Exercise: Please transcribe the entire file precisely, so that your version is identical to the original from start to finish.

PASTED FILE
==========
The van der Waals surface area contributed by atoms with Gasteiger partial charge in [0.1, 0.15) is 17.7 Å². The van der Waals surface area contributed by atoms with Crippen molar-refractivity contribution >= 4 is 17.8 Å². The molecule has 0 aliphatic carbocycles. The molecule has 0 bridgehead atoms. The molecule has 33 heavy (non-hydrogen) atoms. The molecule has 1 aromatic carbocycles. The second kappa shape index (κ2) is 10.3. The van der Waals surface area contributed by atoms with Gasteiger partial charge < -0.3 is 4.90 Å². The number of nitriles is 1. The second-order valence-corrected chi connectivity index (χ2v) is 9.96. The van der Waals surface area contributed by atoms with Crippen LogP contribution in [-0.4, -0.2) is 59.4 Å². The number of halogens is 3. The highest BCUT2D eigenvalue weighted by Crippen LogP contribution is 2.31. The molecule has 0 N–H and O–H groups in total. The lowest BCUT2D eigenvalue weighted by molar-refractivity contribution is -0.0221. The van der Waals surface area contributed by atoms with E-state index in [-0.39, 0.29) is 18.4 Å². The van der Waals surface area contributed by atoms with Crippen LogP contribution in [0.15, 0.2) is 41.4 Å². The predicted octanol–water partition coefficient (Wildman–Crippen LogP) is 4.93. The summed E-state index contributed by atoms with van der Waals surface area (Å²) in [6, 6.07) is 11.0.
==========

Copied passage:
The van der Waals surface area contributed by atoms with Gasteiger partial charge in [0.1, 0.15) is 17.7 Å². The van der Waals surface area contributed by atoms with Crippen molar-refractivity contribution >= 4 is 17.8 Å². The molecule has 0 aliphatic carbocycles. The molecule has 0 bridgehead atoms. The molecule has 33 heavy (non-hydrogen) atoms. The molecule has 1 aromatic carbocycles. The second kappa shape index (κ2) is 10.3. The van der Waals surface area contributed by atoms with Gasteiger partial charge < -0.3 is 4.90 Å². The number of nitriles is 1. The second-order valence-corrected chi connectivity index (χ2v) is 9.96. The van der Waals surface area contributed by atoms with Crippen LogP contribution in [-0.4, -0.2) is 59.4 Å². The number of halogens is 3. The highest BCUT2D eigenvalue weighted by Crippen LogP contribution is 2.31. The molecule has 0 N–H and O–H groups in total. The lowest BCUT2D eigenvalue weighted by molar-refractivity contribution is -0.0221. The van der Waals surface area contributed by atoms with E-state index in [-0.39, 0.29) is 18.4 Å². The van der Waals surface area contributed by atoms with Crippen LogP contribution in [0.15, 0.2) is 41.4 Å². The predicted octanol–water partition coefficient (Wildman–Crippen LogP) is 4.93. The summed E-state index contributed by atoms with van der Waals surface area (Å²) in [6, 6.07) is 11.0.